Suffering Through Christmas

As soon as the stores started decorating for Christmas I knew I was in trouble. Christmas used to fill me with such delight because of all the joyful festivities centered around celebrating the advent of Christ and family love. The colored lights, hope filled music, delicious meals, joyful giving and receiving of gifts, quiet times of reflection, congregational worship, reaching out to the needy, and special times gathering together with family and friends—I thrilled to every moment of it.

Christmas used to fill me with such delight.

But not anymore. Now the Christmas season is an unavoidable reminder of great pain, sorrow, and loss.

From the statistics I’ve heard this is true for many people at this time of year. Maybe you are one of those who, like me, wonder how you are going to survive this agonizing season. As I was crying out to the Lord about this He gave me comfort by inviting me to enter into the first Christmas in a new way. To step into the lives of Mary and Joseph and try to truly understand how the birth of Christ may have affected them. As I did this, I began to realize how much pain and sorrow was actually a part of the Christmas story. I wonder if the following may have been true. . .

  1. Who were Mary and Joseph?—When I picture Mary I visualize a lovely young woman full of purity, virtue, and love. The ideal Jewish girl. Surely she was well known in her community for these attributes and respected and loved by many, if not all. Joseph also has been described in Scripture as a godly man who would have had a standing of respect in the community. I picture Mary to have been like any woman engaged to be married, full of dreams and joyful expectations. She must have expected to be married in a celebration involving the whole community with the love and well wishes of friends and family. She may have spent hours in her mind envisioning the house Joseph would make for the two of them and all the ways she would make it their own special home. As she thought about being pregnant with their first baby she probably expected the birth to take place in this wonderful little home and to be surrounded by the loving support of midwife, mother, sisters, and maybe female friends, each doing all they could to help her through the birth and welcome the new little one. Then, when the baby arrived, there would be joyful congratulations and blessings, and maybe gifts, with the whole community enfolding this new member in a loving way. Mary’s expectations were realistic. They were what probably almost every woman she knew had experienced. And then the angel came. . .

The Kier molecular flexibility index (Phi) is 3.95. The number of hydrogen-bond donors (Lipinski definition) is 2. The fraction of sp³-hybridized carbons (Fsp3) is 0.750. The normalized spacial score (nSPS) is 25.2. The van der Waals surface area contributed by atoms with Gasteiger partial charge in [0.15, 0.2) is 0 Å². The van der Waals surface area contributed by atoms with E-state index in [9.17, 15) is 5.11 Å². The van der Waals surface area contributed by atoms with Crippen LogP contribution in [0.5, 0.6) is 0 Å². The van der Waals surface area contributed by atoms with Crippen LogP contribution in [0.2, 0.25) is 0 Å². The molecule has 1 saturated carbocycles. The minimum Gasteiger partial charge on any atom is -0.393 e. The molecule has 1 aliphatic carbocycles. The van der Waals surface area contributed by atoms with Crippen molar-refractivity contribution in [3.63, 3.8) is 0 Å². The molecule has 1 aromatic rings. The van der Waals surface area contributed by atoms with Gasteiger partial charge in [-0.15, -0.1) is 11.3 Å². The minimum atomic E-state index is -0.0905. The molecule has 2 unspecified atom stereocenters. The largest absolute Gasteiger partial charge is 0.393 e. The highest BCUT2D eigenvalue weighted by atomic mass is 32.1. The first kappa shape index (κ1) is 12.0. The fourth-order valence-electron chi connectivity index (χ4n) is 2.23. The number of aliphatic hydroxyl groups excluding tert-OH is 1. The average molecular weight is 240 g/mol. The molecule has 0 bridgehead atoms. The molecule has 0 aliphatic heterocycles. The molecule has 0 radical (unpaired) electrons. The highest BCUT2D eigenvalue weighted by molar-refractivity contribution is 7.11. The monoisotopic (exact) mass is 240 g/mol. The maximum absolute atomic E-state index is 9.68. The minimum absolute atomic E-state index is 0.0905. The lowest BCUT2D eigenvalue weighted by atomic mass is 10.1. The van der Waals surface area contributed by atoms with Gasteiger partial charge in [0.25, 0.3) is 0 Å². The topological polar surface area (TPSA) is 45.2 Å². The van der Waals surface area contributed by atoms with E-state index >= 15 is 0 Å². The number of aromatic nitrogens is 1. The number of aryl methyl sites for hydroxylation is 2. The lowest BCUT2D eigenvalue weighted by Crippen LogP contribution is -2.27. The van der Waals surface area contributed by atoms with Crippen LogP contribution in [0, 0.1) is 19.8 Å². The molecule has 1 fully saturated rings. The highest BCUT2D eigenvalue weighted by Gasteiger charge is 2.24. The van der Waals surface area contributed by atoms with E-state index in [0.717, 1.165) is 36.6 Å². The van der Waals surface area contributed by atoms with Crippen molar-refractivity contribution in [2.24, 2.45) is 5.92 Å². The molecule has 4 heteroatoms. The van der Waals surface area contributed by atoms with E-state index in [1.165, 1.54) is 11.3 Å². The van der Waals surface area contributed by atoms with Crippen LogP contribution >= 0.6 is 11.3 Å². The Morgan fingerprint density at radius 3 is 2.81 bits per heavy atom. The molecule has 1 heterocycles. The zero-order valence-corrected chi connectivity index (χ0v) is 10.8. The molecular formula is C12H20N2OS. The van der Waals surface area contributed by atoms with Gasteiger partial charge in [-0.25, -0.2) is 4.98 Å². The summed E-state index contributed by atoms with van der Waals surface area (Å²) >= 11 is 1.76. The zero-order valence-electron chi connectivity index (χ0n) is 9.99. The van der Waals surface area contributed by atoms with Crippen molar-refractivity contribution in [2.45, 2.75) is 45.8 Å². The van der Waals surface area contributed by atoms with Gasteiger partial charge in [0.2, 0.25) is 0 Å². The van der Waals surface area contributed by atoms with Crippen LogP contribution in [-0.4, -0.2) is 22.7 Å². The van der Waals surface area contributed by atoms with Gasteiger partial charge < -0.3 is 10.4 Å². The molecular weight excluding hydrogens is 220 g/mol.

2. News of the pregnancy–Who do you think believed Mary when she told them she was supernaturally pregnant? Only Elizabeth and Joseph, as far as we know. Not even Joseph believed at first. In fact, the news of her pregnancy was so scandalous that the community may have threatened to stone her for adultery because betrothal at that time was as serious as marriage. The angel’s visit to Joseph telling him to continue with the marriage plans may have saved Mary’s life but it probably destroyed his reputation, and his business. Now people assumed that the coming baby was his, maybe even a rape baby! Can you picture the village women gossiping over their fences with each other: “Have you heard the news? Not only is our little Mary pregnant out of wedlock, the little slut, but Joseph is still planning on marrying her! And we thought she was such a nice girl. There’s only one reason a man would want to marry her now—Joseph must be the father of the child. How could he do such a thing, the pervert! All this business about an angel appearing—posh! Just a desperate attempt to cover up their sin. They are a terrible example to the young people in this community. I’m not giving Joseph anymore of my business, I tell you what, and I wouldn’t be caught dead going to the well with a girl like Mary!” Does that conversation sound too far fetched? Maybe it is. But it seems to line up with what happened next in the Christmas narrative . . .
  3. Travelling to Bethlehem—Have you ever noticed that Mary and Joseph travelled to Bethlehem alone? Why was that? The census required everyone to register and that would have included at least all the male representatives of Mary’s and Joseph’s families as well as the families in Nazareth. When Jesus was twelve we see Mary and Joseph travelling in a caravan of relatives to Jerusalem in order to celebrate a festival but now we see them travelling alone and, of all poorly planned things, to be making the trip during Mary’s due date! Certainly the registration for the census was conducted over a period of time, probably months, so that it was possible for everyone to actually travel to their home towns. So why did Joseph and Mary wait until the last moment? It also appears they were still in Bethlehem two years or so later when the Wise Men visited. Why didn’t they return to Nazareth after they registered like everyone else did?